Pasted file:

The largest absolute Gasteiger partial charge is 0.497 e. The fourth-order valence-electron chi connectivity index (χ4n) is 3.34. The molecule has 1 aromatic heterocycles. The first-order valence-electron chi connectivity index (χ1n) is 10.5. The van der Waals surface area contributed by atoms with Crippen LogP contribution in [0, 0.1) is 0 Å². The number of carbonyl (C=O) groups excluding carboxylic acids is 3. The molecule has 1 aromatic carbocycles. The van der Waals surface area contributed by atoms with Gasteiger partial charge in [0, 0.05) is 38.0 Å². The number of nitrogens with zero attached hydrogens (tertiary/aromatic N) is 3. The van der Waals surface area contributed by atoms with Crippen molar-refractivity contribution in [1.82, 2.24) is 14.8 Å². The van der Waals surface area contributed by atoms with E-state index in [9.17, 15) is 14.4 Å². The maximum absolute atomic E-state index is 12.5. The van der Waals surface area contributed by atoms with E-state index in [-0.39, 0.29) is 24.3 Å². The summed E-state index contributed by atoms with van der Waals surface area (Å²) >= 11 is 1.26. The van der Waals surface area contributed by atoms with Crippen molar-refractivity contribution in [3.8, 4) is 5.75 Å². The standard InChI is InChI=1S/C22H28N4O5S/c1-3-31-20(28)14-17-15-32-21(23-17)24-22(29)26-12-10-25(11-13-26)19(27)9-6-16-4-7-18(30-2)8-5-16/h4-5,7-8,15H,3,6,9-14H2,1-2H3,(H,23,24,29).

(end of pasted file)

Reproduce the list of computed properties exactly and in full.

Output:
The largest absolute Gasteiger partial charge is 0.497 e. The fourth-order valence-electron chi connectivity index (χ4n) is 3.34. The molecule has 1 aromatic heterocycles. The first-order valence-electron chi connectivity index (χ1n) is 10.5. The van der Waals surface area contributed by atoms with Crippen LogP contribution in [0, 0.1) is 0 Å². The number of carbonyl (C=O) groups excluding carboxylic acids is 3. The molecule has 1 aromatic carbocycles. The van der Waals surface area contributed by atoms with Gasteiger partial charge in [0, 0.05) is 38.0 Å². The number of nitrogens with zero attached hydrogens (tertiary/aromatic N) is 3. The van der Waals surface area contributed by atoms with Crippen molar-refractivity contribution in [1.82, 2.24) is 14.8 Å². The van der Waals surface area contributed by atoms with E-state index in [9.17, 15) is 14.4 Å². The maximum absolute atomic E-state index is 12.5. The van der Waals surface area contributed by atoms with E-state index in [-0.39, 0.29) is 24.3 Å². The summed E-state index contributed by atoms with van der Waals surface area (Å²) >= 11 is 1.26. The van der Waals surface area contributed by atoms with Crippen molar-refractivity contribution in [3.8, 4) is 5.75 Å². The standard InChI is InChI=1S/C22H28N4O5S/c1-3-31-20(28)14-17-15-32-21(23-17)24-22(29)26-12-10-25(11-13-26)19(27)9-6-16-4-7-18(30-2)8-5-16/h4-5,7-8,15H,3,6,9-14H2,1-2H3,(H,23,24,29).